Monthly Archives: December 2012

Twite update for 2012 – good news at the end.

Though only one birder reported a small breeding colony, there were a few passing groups of Twite in small numbers, at Swalesmoor (above Boothtown) and Soil Hill (near Ogden) notably. (per Dave Sutcliffe.)

Swalesmoor is at SE088276 and Soil Hill is at SE077314.

The RSPB did not organise monitoring of breeding colonies using volunteers this year.

Charlotte Weightman, for the RSPB, continued with the reinstatement of flower-rich meadows project in Calderdale, as in previous years, appealing desperately for volunteers to help complete the seeding of the last fields in between the copious rain of this wettest year on record for England and Wales. Well done to Charlotte and her asistants! Sorry I never got round to lending a hand this year.

Male Twite at Rishworth in April 2011. Would  anyone like to  provide a better picture?

Unfortunately the spread of ryegrass monocultures in Calderdale continues. I notice it particularly in the Greetland/ Stainland Dean area, which could be all down to one wildlife-blind farmer. (They often rent fields at distances from their home farm.) Are there any other black-spot areas  for Twite, flowers and insects anyone has noticed ?

I was invited to monitor Moselden Head Quarry by Marshalls (Hx) Ltd for Twite as they were about to resume quarrying. In 7 visits from March to August I confirmed only one singing male on a wire near the entrance to the quarry on 24th April.

The fields over the road from the entrance are planned to be upgraded for flowering plants to help Twite, though they already support a great many dandelions. This land is owned by Marshalls who have consulted Natural England. Several times flocks of up to 40 Carduelis sp. could be seen and heard feeding here in the mist and rain, but were thought to be all Linnets. I did this as a voluntary job for Marshalls.

Numbers built up at one site in Calderdale, (Derby Delph Quarry,) to about 100 Twite in October. This was to feed on niger seed provided for them. They seem to use the site as a pre- and post-breeding gathering area, according to Tim Walker, who provides the seed and monitors birds there. They must have had a pretty OK breeding season, just as the Tree Sparrows did at Jay House lane.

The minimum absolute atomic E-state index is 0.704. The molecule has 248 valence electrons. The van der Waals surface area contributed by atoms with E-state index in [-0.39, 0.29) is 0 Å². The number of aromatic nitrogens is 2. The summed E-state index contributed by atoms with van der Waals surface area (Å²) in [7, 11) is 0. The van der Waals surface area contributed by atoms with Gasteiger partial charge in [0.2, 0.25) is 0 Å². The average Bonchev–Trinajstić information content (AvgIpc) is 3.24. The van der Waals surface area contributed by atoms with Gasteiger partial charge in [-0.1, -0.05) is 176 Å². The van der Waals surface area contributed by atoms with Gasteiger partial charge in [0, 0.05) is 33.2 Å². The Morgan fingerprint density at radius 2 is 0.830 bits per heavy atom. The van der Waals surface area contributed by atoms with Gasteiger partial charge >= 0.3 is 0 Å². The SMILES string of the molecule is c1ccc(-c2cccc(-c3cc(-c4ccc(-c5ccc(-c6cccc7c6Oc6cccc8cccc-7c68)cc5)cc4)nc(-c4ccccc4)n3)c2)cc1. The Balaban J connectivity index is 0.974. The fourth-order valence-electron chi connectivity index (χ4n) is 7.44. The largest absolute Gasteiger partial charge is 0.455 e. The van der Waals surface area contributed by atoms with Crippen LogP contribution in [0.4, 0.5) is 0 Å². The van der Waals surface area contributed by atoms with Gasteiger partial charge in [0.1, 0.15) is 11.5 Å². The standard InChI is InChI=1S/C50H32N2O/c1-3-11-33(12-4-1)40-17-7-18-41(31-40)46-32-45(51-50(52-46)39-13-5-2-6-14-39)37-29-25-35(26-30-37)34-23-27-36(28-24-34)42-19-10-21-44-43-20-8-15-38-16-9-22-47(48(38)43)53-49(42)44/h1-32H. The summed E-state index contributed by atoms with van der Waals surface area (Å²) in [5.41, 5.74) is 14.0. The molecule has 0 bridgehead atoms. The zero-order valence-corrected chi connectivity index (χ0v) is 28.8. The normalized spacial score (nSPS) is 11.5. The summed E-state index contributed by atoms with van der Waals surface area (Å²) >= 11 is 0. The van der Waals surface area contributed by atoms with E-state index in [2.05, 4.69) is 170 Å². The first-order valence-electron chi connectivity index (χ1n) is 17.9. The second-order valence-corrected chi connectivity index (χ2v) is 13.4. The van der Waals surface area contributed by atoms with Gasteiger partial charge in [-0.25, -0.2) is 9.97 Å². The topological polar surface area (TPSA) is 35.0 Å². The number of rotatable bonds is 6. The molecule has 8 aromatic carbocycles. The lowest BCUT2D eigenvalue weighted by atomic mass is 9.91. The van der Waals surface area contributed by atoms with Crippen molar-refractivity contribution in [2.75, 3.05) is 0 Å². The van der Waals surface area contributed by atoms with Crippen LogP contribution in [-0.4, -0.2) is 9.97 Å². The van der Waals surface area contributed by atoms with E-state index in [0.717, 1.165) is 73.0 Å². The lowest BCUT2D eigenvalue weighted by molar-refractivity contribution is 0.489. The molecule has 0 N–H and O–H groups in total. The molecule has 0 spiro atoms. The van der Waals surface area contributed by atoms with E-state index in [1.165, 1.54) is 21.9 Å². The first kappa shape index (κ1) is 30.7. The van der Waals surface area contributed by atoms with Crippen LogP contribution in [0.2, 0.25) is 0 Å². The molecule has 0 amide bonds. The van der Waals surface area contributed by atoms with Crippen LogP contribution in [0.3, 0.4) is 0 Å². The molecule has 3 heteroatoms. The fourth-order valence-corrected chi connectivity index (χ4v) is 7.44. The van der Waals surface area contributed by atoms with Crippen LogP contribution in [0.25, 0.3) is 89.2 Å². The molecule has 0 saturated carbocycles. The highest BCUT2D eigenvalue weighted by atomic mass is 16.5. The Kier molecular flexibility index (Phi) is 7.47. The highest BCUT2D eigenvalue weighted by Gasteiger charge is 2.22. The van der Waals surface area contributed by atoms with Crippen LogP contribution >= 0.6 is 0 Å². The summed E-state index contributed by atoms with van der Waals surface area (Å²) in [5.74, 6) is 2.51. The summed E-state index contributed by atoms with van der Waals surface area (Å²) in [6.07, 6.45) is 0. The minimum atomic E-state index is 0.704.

2012-12-30T15:08:00+00:00December 30th, 2012|0 Comments

Hardcastle Crags 27/12/2012

We just had a short walk today in the Crags, before Oliver said he was still poorly and wanted to go back to the car. He’s definitely ill, if he’s not happy in a wood! Poor boy.

Lumpy Bracket (Trametes gibbosa). 

Common Jellyspot (Dacrymyces stillatus).

Purplepore Bracket (Trichaptum abietinum) above and below.

Crystal Brain (Myxarium nucleatum). Thanks to Chris Yeates for the id.

2012-12-27T21:23:00+00:00December 27th, 2012|0 Comments

Lepista flaccida (Tawny Funnel) in Hardcastle Crags, 22/12/2012

 Lepista flaccida (Tawny Funnel). Many thanks to Mal, at the Mid-Yorks Fungi Group who identified it.

I would not usually put Oliver’s gorgeous face on the Blog, but I just wanted to make a visual comparison as it was huge – 20 cm diameter.

These were the tiny yellow spindles  I saw yesterday. Calocera cornea (Small Stagshorn).

Steve, yes, just to confirm it is Ganoderma applanatum (Artist’s Bracket), after I inscribed Oliver’s initials on it.

2012-12-22T23:31:00+00:00December 22nd, 2012|0 Comments

Hardcastle Crags 21/12/2012

Hardcastle Crags 21/12/2012

I went on a mission to find the Herald of Winter this morning. It was a lovely day and I even saw some sunshine, which was refreshing after the last couple of days of rain.  Unfortunately I did not locate the Herald, however,  it was a productive day after I found the following species below.